Who, when, and how is it decided whether or not to translate the title of a film? Akira Kurosawa’s 1952 film Ikiru means “To Live,” and I think knowing that helps a viewer understand its message, even if it’s not particularly hard to figure out. But then there are movies like Le Samouraï, where leaving the title untranslated gives you an additional insight into the movie ahead of time, namely that this is a French film. Maybe it’s simply a copyright thing, as there are probably a dozen movies called “The Samurai,” but there’s only one of this. And it deserves to be memorable and easy to talk about.
One night in Paris, a hitman named Jef Costello (Alain Delon) murders a nightclub owner. The entire act was meticulously planned, with Jef building two, completely separate alibis. The first is with his girlfriend Jane (Nathalie Delon, his real life wife) and the second is a late night card game, which I bet might be a nod to Rififi since director Jean-Pierre Melville loved that film. Unfortunately for Jef, he’s spotted leaving the crime scene by the club’s pianist, Valérie (Cathy Rosier) and he gets rounded up by the police who are looking for anyone shady and vaguely matching his appearance.
The police try a series of techniques to find the killer amongst the suspects, and the investigating officer (François Périer) quickly makes up his mind that Jef is his man. However, the police can’t poke holes in Jef’s alibi and Valérie says definitely that Jef wasn’t the person she saw, so they are forced to release him. But Jef’s bad night isn’t over just because the sun has come up, as when he goes to meet his employers to get paid he instead ends up getting shot. It turns out that the type of people who hire hitmen don’t like it when said hitmen get arrested and would rather be rid of Jef. That means our hero must now continue to avoid the still suspicious police while finding out who his employer is so he can get revenge, how exciting!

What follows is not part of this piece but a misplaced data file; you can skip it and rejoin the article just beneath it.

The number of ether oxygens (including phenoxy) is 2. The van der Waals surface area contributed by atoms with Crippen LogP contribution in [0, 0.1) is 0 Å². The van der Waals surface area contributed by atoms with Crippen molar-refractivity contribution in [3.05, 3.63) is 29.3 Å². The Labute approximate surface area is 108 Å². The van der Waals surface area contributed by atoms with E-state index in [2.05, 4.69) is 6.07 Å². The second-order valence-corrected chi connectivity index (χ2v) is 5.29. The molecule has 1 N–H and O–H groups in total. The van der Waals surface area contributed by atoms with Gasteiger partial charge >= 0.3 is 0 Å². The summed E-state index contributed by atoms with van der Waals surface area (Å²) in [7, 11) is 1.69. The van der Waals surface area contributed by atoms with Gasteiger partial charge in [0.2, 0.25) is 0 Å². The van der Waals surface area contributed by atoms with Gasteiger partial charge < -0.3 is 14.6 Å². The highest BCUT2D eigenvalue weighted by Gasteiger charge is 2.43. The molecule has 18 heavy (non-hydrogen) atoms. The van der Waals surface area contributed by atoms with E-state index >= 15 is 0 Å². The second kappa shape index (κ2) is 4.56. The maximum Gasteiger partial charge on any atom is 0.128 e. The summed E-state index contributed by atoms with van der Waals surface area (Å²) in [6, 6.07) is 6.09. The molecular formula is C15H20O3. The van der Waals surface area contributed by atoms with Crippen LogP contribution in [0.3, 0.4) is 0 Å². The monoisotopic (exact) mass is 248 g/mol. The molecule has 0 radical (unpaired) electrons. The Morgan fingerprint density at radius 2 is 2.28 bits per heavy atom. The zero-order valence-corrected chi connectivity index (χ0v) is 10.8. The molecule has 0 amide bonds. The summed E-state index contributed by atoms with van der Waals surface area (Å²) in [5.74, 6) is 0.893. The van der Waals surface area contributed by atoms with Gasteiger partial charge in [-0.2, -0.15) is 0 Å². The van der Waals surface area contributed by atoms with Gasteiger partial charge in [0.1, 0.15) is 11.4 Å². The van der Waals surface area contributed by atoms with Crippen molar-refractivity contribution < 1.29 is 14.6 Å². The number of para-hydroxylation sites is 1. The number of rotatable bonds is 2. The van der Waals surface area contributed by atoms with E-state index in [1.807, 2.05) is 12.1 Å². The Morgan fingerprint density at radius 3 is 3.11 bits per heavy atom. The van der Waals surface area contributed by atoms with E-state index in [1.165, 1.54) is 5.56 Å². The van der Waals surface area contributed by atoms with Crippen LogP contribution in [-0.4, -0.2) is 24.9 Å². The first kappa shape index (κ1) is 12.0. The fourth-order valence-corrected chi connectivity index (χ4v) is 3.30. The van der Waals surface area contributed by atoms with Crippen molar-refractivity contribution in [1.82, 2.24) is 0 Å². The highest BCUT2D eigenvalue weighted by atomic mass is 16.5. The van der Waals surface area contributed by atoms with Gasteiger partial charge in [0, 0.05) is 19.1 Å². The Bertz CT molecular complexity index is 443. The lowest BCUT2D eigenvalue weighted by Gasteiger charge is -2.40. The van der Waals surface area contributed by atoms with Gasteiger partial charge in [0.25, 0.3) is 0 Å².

Even though this is 12 years after Rififi, the technology of professional criminals still hasn’t gotten a lot more complicated. One of Jef’s signature moves is to break into a specific model of car for which he has every single possible ignition key. Like, literally, he has a giant keychain with all the keys on it, and he tries them one at a time. Jef’s whole thing is based on the idea that he can get away with murder just by leaving before the police arrive. There aren’t any gunshot residue tests or fingerprints to check in regard to the murder, this was a time when literally all the police could go on was witness testimony, meaning they end up playing silly identification games and have to be just a suspicious of witnesses as they are of suspects. And wiretapping? That’s done by nailing a radio into the wall in a place you have to hope the person you’re spying on won’t look.
It sounds ludicrous by modern standards, but, like Rififi, its simplicity kind of enhances engagement. Furthermore, it goes on to show just how insanely cool Alain Delon is. Le Samouraï opens with a Bushido quote about the solitude of samurai, and Jef definitely embodies that. He doesn’t talk a lot, reveals almost no information about himself, and never loses. He is just a cool dude in a suit, raincoat, and a hat, going around outsmarting everyone in Paris. What more do you need to know?
I’d been hoping on catching up with Jean-Pierre Melville for a long time, and I’m glad this marathon finally gave me a chance to see one of his movies. That said, I’m struggling to think of anything interesting to say about the technical aspects of Le Samouraï. It’s paced and edited well Violence is quick but impactful? It was nice to see a movie in color finally? In line with its main character, Le Samouraï is a minimalist film without a lot of edits, effects, or even score. Which gives it a cool atmosphere and brings focus to every scene, each of which is important. Maybe I’ll have to check out Le Cercle Rouge to determine if that’s the Melville method.